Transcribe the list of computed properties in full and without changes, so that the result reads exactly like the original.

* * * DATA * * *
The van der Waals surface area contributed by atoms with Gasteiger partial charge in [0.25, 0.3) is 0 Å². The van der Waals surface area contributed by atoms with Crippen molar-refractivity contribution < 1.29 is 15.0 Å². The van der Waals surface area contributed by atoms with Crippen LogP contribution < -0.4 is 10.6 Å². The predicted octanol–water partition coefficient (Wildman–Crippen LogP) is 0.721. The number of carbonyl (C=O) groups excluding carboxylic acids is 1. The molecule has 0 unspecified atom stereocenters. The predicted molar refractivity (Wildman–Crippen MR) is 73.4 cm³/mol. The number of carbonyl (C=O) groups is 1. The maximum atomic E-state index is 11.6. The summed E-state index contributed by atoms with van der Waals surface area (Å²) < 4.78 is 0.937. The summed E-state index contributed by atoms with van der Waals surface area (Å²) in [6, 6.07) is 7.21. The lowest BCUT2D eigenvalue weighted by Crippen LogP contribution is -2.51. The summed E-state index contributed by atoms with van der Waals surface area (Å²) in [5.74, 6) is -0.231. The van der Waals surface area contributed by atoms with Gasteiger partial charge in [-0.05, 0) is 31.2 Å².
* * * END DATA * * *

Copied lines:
The van der Waals surface area contributed by atoms with Gasteiger partial charge in [0.25, 0.3) is 0 Å². The van der Waals surface area contributed by atoms with Crippen molar-refractivity contribution < 1.29 is 15.0 Å². The van der Waals surface area contributed by atoms with Crippen LogP contribution < -0.4 is 10.6 Å². The predicted octanol–water partition coefficient (Wildman–Crippen LogP) is 0.721. The number of carbonyl (C=O) groups excluding carboxylic acids is 1. The molecule has 0 unspecified atom stereocenters. The predicted molar refractivity (Wildman–Crippen MR) is 73.4 cm³/mol. The number of carbonyl (C=O) groups is 1. The maximum atomic E-state index is 11.6. The summed E-state index contributed by atoms with van der Waals surface area (Å²) < 4.78 is 0.937. The summed E-state index contributed by atoms with van der Waals surface area (Å²) in [6, 6.07) is 7.21. The lowest BCUT2D eigenvalue weighted by Crippen LogP contribution is -2.51. The summed E-state index contributed by atoms with van der Waals surface area (Å²) in [5.74, 6) is -0.231. The van der Waals surface area contributed by atoms with Gasteiger partial charge in [-0.05, 0) is 31.2 Å².